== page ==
Unsolicited Advice: Non-Academic Careers

By Sean Carroll | June 2, 2011 2:16 pm

Since I know nothing very useful about the job market outside academia, I solicited suggestions for specific pointers and helpful websites. A bushel of useful advice and thought-provoking comments resulted.

My original idea was to summarize what I thought was the best advice, and turn it into a single post. This idea has been undermined by (1) me not knowing which advice is best, and (2) a wide variety of occasionally-contradictory advice, presumably all applicable in different circumstances.

So instead here I’m just going to link to some of the most promising-looking resources that were mentioned. I encourage you to read the comments on the original post to get more ideas, and chime in here to keep the conversation going.

Collections of Online Resources

CATEGORIZED UNDER: Academia, Advice, Top Posts
  • http://www.qwertyous.blogspot.com/ John R Ramsden

    Here’s another couple for the book list:

    “A PhD is Not Enough – A Guide to Survival in Science” P Feibelman (1993)

    “Alternative Careers in Science – Leaving the Ivory Tower” (AP, 2nd ed, 2006)

    (Not sure, but I may have mentioned the second in your previous article on this. Apologies for the repetition if so.)

  • Phil

    Peter Fiske’s book ranges from $1400 – $1749 on amazon. It must be good!!

  • mikka

    Some booksellers set up automated algorithms that check other seller’s prices and adjust theirs accordingly. When two or more such algorithms meet on a particular book, they can get coupled to each other leading to hilarious price races. This could be one such case.
    Check this out: http://www.michaeleisen.org/blog/?p=358

  • spyder

    Because my brother’s work depends upon them:
    http://www.physicstoday.org/jobs/seek/medical_physics.html

  • http://lablemminglounge.blogspot.com Lab Lemming

    The Peter Fiske book was published by the American Geophysical Union, so any members thereof could ask the publishing dept. to move it from out of print to print on demand…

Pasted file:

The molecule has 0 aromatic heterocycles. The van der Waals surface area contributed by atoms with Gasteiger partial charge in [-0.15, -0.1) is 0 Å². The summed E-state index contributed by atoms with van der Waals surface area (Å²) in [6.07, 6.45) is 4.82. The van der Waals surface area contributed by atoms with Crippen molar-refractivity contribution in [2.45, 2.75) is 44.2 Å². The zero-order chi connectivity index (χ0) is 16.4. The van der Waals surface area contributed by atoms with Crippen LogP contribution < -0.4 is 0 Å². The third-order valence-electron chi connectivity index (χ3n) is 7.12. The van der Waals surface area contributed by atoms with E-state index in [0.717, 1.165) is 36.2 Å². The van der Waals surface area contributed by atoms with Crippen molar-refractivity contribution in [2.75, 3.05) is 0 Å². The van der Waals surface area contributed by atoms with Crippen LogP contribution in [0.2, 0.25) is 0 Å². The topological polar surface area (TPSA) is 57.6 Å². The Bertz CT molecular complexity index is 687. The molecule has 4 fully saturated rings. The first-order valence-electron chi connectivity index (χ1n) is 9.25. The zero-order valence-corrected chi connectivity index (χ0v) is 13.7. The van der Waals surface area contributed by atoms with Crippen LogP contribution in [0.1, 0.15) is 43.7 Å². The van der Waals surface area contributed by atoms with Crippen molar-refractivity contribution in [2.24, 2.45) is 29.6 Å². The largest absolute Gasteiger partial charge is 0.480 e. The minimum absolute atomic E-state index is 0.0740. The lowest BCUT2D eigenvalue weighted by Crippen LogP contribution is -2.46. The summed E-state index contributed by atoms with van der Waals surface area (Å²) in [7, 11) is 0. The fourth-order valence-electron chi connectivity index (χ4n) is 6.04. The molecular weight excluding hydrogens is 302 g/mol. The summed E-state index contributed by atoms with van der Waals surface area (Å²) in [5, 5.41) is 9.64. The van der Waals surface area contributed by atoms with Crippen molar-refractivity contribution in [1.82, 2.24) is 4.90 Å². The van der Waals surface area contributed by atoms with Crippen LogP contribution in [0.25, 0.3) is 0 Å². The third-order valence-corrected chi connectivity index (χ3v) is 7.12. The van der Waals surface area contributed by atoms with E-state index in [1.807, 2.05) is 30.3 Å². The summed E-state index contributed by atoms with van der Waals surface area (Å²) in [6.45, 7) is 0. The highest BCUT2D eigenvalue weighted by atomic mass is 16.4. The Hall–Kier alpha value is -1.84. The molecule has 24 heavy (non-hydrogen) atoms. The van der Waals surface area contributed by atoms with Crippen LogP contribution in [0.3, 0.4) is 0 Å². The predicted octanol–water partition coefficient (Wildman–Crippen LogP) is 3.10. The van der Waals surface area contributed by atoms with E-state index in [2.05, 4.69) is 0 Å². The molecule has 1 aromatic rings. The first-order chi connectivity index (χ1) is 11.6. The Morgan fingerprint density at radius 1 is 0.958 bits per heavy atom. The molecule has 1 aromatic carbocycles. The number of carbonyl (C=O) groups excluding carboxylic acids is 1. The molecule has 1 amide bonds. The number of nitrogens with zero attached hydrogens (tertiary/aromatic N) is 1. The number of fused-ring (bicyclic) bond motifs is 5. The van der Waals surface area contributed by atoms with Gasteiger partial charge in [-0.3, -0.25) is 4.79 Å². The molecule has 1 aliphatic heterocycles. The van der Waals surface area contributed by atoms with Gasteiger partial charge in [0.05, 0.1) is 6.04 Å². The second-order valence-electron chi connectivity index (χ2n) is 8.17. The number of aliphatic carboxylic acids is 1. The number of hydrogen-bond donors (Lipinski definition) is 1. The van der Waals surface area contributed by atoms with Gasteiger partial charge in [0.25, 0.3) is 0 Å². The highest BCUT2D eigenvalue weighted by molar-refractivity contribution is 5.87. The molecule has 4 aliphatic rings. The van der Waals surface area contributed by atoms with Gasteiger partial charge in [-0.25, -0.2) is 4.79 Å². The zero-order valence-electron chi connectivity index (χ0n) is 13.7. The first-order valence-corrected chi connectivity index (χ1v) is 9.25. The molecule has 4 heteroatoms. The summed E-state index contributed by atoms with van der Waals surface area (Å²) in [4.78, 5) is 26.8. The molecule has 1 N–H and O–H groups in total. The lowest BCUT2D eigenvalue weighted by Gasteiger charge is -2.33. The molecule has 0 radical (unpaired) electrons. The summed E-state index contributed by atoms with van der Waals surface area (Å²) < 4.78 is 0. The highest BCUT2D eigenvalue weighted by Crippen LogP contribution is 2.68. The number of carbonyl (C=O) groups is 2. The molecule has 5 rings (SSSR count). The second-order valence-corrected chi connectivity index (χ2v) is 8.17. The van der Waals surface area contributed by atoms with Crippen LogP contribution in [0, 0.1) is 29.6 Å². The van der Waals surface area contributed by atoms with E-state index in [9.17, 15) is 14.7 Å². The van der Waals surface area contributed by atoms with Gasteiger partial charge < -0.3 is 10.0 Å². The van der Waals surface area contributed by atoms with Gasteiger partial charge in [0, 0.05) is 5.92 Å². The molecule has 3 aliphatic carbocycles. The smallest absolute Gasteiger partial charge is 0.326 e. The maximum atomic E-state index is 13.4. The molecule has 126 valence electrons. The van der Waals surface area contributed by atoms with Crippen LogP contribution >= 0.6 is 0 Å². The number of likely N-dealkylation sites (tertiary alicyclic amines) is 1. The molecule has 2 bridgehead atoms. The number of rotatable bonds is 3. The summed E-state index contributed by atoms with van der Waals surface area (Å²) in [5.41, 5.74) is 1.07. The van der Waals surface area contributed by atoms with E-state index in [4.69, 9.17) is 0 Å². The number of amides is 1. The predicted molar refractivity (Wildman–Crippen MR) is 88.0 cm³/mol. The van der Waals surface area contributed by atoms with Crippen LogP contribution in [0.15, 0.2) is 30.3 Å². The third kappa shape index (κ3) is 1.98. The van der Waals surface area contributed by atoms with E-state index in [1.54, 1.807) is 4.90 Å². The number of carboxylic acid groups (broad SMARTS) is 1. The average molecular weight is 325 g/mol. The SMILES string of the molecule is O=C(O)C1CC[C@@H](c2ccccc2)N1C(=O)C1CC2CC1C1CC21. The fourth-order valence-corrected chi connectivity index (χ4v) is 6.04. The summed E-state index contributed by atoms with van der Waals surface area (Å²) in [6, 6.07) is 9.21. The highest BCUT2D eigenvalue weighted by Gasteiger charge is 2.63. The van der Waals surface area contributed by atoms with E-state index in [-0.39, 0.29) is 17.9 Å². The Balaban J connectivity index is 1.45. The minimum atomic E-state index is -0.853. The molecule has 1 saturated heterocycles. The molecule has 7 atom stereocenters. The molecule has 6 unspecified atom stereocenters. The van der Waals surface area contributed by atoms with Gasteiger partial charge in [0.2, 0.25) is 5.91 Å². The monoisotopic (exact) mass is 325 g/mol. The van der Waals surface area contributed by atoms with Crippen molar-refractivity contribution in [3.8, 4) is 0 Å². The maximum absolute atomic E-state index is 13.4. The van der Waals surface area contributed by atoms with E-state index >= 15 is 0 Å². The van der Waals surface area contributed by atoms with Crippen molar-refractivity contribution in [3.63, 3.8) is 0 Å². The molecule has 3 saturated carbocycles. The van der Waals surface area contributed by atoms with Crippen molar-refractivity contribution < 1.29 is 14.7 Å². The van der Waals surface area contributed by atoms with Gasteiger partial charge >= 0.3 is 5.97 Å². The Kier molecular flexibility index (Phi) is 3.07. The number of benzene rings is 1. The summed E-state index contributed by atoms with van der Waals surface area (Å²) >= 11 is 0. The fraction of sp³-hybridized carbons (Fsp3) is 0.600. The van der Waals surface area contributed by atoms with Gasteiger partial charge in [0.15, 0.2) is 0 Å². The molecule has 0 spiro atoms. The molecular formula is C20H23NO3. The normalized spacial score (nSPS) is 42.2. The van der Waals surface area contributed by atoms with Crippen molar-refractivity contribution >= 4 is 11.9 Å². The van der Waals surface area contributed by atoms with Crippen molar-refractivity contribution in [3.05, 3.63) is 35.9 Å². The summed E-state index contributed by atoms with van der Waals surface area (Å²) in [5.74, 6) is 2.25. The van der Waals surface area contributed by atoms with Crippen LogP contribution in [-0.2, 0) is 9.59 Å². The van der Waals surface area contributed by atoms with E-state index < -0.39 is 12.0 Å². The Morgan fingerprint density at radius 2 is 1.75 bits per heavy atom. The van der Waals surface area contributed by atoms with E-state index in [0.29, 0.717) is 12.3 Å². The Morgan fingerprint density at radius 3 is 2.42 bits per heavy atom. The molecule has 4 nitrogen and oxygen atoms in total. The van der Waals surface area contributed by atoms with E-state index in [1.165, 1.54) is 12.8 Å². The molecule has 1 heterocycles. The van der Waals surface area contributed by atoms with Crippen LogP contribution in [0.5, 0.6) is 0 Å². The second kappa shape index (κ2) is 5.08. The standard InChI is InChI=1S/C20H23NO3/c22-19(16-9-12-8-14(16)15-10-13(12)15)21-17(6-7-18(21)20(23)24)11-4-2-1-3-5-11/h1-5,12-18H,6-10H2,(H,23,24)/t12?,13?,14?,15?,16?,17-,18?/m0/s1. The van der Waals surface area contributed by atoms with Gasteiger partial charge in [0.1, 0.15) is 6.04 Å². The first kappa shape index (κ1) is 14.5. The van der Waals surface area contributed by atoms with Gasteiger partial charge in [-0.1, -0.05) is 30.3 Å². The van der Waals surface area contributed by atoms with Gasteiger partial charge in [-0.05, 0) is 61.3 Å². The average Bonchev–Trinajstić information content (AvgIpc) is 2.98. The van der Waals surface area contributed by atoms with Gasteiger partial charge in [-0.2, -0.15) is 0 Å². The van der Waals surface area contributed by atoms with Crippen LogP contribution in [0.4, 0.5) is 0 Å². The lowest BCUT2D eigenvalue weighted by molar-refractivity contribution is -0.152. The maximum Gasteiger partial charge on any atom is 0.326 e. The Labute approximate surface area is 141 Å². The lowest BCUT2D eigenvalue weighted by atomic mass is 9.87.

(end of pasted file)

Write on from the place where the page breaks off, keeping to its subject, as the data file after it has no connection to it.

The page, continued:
• http://socsci.tau.ac.il/poli-LCE/ Josh Verienes

    @Phil, the price doesn’t mean it’s a good book…Do you know someone who will buy a $1500+ book?

  • nobody

    @Sean:
    Here’s a tip: instead of giving advice to people for what to do after they can’t find a permanent job, instead promote a massive reduction to the number of PhD students and postdocs and to bring the total number to what is actually required. This has 2 advantages:
    1) Obviously solves the aforementioned problem
    2) The noise in the literature will be reduced (if you think about it for a sec, it’s obvious)

  • anonymous

    There are two critical problems with reducing the number of PhD students in order to ensure future faculty jobs for graduating PhDs.

    One that has been widely discussed is the difficulty in selecting the best future researchers based on Physics GRE scores and transcripts from the huge variety of undergraduate programs.

    A second problem is that decreasing the number of PhD students will directly lead to fewer faculty jobs in the future. To see why this is the case, imagine asking a Dean to replace retiring faculty in a department that just either eliminated its PhD program or cut its numbers by half. Since teaching graduate courses and supervising graduate students is part of what faculty at research universities do, there is less need for faculty, so why hire in the field without grad students. Moreover, a field with fewer students will be less vibrant because of the poorer selection as noted above.

    The underlying issue is graduate school is about education. If this isn’t working in that few to no graduate students are prepared for anything other than replicating their thesis advisors, then one needs to look at changes in graduate education. I think the evidence favors the view that physics and astronomy PhDs are more broadly useful, but even if this were not true at some point, decreasing the number of graduate students does not really solve the problem.

  • anonymous

    Sean, the most useful thing academic departments and advisors could provide to students is the *idea* that leaving astronomy or whatever other field is a viable and positive thing. The notion that there are good things to do out there in addition to astronomy, and it’s not just something to be whispered about, as in “he/she left the field”, as if you turned your back and left as a failure. It is healthy for people to have choices and to realize that there are other (possibly even better) things out there. Referring people to books and guides is good, but the mentality is what is missing…

  • BenK

    If you would like, I perhaps could provide some information about scientists joining the military; which isn’t typical, but is possible in certain cases. Notably, certain scientists with biology, biochemistry backgrounds can gain ‘direct commissions’ in a manner analogous to physicians and medical professionals.

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Cosmic Variance

Random samplings from a universe of ideas.

About Sean Carroll

Sean Carroll is a Senior Research Associate in the Department of Physics at the California Institute of Technology. His research interests include theoretical aspects of cosmology, field theory, and gravitation. His most recent book is The Particle at the End of the Universe, about the Large Hadron Collider and the search for the Higgs boson. Here are some of his favorite blog posts, home page, and email: carroll [at] cosmicvariance.com .

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